Tuesday, April 25, 2017
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Beagle 2 Found on Mars

By comparing images taken over the years, scientists have been able to identify parts of the Beagle 2 on the surface of Mars.
By comparing images taken over the years, scientists have been able to identify parts of the Beagle 2 on the surface of Mars.

The UK’s Beagle 2 Mars Lander has been found on Mars, more than 10 years after it went missing. After analyzing and comparing images taken over a period of years by theHiRISE camera on NASA’s Mars Reconnaissance Orbiter, scientists have identified a parachute, the partially deployed Beagle 2, a rear cover, and possibly even an air bag. The parts were all found within the Beagle 2’s expected landing area of Isidis Planitia.

The innovative lander hitched a ride on the Mars Express in 2003, and was ejected on December 19th of that year. At that time, it was fully operational. The Beagle 2 then entered Mars’ atmosphere on December 25, but was never heard from again.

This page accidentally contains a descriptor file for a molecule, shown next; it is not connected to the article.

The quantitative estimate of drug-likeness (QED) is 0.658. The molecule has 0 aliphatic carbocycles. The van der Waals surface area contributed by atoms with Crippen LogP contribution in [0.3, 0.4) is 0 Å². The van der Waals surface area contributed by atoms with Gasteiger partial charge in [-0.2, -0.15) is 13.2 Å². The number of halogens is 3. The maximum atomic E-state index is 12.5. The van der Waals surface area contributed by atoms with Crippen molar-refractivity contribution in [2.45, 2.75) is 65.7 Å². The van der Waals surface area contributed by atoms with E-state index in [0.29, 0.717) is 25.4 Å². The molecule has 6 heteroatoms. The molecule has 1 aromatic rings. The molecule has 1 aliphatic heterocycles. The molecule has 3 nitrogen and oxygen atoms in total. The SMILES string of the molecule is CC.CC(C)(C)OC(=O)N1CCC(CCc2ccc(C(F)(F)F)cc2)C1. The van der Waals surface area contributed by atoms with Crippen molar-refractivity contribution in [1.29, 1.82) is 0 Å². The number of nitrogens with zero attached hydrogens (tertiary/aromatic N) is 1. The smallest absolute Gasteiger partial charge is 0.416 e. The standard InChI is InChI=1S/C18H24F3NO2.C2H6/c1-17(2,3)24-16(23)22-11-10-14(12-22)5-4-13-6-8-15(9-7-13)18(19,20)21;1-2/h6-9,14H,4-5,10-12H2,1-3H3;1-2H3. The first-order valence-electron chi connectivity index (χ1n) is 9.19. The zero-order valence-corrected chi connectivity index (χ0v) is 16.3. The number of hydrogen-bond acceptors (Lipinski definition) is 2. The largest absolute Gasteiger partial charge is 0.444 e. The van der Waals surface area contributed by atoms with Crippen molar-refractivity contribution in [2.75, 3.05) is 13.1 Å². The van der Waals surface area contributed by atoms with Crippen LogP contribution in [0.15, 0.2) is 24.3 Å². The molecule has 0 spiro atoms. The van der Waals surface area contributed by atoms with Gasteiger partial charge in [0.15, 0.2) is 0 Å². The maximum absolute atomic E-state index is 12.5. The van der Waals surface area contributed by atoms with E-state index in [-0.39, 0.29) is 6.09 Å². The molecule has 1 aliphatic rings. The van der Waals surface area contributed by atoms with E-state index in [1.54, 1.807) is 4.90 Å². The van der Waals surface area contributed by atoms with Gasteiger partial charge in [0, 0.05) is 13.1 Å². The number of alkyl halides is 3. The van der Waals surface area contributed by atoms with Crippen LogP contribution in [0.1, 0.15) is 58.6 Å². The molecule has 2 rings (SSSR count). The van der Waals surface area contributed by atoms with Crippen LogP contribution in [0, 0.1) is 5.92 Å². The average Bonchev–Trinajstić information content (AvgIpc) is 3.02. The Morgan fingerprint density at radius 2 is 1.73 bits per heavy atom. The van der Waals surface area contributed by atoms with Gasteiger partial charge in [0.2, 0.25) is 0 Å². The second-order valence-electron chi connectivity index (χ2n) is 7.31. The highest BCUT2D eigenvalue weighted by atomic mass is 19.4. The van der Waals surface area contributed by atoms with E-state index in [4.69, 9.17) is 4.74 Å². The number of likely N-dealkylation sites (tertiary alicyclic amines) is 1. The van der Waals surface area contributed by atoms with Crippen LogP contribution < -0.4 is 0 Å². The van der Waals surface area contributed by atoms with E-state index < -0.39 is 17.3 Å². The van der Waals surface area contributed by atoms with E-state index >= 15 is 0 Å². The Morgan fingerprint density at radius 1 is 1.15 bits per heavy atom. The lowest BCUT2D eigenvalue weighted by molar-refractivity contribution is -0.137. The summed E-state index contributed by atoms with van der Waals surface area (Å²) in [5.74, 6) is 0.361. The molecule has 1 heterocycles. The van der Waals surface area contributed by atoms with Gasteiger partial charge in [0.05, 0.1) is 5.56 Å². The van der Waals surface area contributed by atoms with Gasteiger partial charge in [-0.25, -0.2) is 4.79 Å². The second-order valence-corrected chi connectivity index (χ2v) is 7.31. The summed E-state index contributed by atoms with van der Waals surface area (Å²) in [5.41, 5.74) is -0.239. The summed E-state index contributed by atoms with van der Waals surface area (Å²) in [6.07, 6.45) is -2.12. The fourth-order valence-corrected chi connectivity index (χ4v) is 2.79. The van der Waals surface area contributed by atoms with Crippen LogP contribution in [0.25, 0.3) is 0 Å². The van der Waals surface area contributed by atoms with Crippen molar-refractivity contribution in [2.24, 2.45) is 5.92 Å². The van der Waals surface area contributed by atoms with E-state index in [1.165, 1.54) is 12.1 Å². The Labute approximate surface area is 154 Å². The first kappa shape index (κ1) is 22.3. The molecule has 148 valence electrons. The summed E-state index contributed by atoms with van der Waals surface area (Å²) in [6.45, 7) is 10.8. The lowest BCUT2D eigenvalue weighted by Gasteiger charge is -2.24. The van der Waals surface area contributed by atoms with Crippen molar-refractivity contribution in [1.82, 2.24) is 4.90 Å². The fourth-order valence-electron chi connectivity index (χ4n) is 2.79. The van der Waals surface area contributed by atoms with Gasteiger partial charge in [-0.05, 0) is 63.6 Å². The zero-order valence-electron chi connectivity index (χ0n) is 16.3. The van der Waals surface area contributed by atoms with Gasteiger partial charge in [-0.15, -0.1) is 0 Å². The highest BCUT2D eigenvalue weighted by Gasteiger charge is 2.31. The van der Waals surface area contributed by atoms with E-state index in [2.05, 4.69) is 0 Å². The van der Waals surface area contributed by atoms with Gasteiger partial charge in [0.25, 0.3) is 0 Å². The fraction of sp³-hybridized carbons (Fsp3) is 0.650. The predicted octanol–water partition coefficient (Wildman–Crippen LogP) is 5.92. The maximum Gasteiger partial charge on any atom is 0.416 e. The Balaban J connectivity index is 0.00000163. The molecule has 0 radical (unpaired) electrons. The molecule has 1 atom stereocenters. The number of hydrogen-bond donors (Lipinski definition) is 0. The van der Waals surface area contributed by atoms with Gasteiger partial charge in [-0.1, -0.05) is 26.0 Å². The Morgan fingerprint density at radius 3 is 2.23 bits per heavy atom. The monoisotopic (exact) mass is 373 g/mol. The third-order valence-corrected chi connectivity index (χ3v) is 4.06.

“The history of space exploration is marked by both success and failure. This finding makes the case that Beagle 2 was more of a success than we previously knew and undoubtedly an important step in Europe’s continuing exploration of Mars,” says Dr David Parker, Chief Executive of the UK Space Agency.

Weighing approximately 150 pounds, the Beagle 2 had a robotic arm designed to collect and analyze rock samples, using onboard stereo cameras, a microscope, a drill, and spectrometers. The UK Space Agency says that, unfortunately, there’s no way to revive the Beagle 2 or retrieve data from it, as it never fully deployed. The parachute and airbags found in the pictures were intended to cushion the Beagle 2’s impact on Mars, before it folded out, much like a pocket watch, to reveal solar panels.

“The highly complex entry, descent and landing sequence seems to have worked perfectly and only during the final phases of deployment did Beagle 2 unfortunately run into problems,” says Professor Mark Sims of the University of Leicester, who was an integral part of the Beagle 2 project. “It was a great pity we couldn’t have delivered the world class science Beagle 2 may have brought and even sadder that Colin (Pillinger) and other colleagues who died in 2014 didn’t live to see the discovery that Beagle 2 made it to Mars.”

 

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